This is one of those stories that seems like it came from a “magical realism” film produced by South Americans. The story we bring you today, nevertheless, is real, and is told to us by journalist Afonso de Melo, in the Portuguese daily Nascer do Sol, but it could just as easily have come from a book by García Márques or Juan Rulfo.
It all takes place at a soccer club in Guayaquil, Ecuador, which goes by the name of Barcelona Sporting Club, which was founded by a Catalan–Ecuadorian in 1921. We have no doubt that he wasn’t just a soccer fan, he was a true fan of FC Barcelona.
Afonso de Melo guides us through this tale, mixing history, sport, and the city, until he brings us to the point that inspired us to write this entry.
This team, whose crest even looks quite similar to FC Barcelona’s, played a match on April 29, 1971, their fiftieth anniversary year, against the Estudiantes de la Plata at the latter’s stadium. On that date, they won the semi-finals of the Libertadores Cup against an Argentine team on its own field—and not just any team, but one which had won that championship three times in a row!
Though they didn’t make it to the final, which in the end was won by Nacional de Uruguay, this humble team was able to beat a South American champion on their own field.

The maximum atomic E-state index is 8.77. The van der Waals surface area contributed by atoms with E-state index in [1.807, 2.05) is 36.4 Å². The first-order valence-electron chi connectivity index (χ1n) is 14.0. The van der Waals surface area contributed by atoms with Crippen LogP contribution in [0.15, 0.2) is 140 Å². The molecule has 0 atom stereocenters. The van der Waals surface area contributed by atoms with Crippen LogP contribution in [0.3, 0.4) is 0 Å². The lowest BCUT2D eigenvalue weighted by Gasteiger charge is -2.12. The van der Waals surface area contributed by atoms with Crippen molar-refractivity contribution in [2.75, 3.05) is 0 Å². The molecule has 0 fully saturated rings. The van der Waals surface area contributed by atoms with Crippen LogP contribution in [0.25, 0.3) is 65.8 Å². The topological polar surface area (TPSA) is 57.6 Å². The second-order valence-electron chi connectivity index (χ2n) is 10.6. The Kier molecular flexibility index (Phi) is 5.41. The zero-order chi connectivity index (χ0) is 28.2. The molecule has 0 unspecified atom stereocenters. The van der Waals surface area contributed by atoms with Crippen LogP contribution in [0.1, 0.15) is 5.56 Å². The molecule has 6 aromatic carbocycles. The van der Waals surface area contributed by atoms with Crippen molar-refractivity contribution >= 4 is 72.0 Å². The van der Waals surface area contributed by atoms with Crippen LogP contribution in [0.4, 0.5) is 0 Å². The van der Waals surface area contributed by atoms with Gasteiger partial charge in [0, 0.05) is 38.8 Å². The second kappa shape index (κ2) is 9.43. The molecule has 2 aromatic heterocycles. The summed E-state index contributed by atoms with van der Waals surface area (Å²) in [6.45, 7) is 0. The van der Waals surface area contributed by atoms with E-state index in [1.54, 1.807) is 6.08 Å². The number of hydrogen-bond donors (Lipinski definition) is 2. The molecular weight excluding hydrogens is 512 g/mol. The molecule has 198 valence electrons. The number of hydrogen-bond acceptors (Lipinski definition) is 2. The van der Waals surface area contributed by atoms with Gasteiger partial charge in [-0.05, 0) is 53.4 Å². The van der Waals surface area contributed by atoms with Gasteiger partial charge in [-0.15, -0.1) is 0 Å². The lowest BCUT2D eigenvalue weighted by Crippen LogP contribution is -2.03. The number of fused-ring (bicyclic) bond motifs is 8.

And the protagonist of this victory was Juan Manuel Basurko Ulacia. He was born in Mutriku in 1944, and in addition to being a professional soccer player, he was also a priest and philosophy professor, who we’ve spoken about before. It was he who got the ball past the Estudiantes de la Plata goalie and scored one of the most memorable goals Barcelona de Guayaquil has ever had.
Ecuador Martinez and Aristides Castro, commentators for Radio Atalaya, which was one of the three broadcasters to travel to Argentina to cover the match, immortalized the night with a chant that has been engraved in the area’s collective memory: “Benditos sean los botines del padre Bazurko” (Blessed be the buttons of Father Bazurko)
Nascer do Sol – 6/12/2022 -Portugal
Guayaquil. Barcelona no Equador e o golo do padre basco
A segunda cidade do Equador tem uma fortíssima influência catalã, um clube que foi uma cópia do Barcelona e que se tornou o mais popular do país sobretudo depois de um famoso jogo em Buenos Aires no qual um pároco se livrou da sotaina para abençoar as chuteiras.
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Last Updated on Dec 20, 2022 by About Basque Country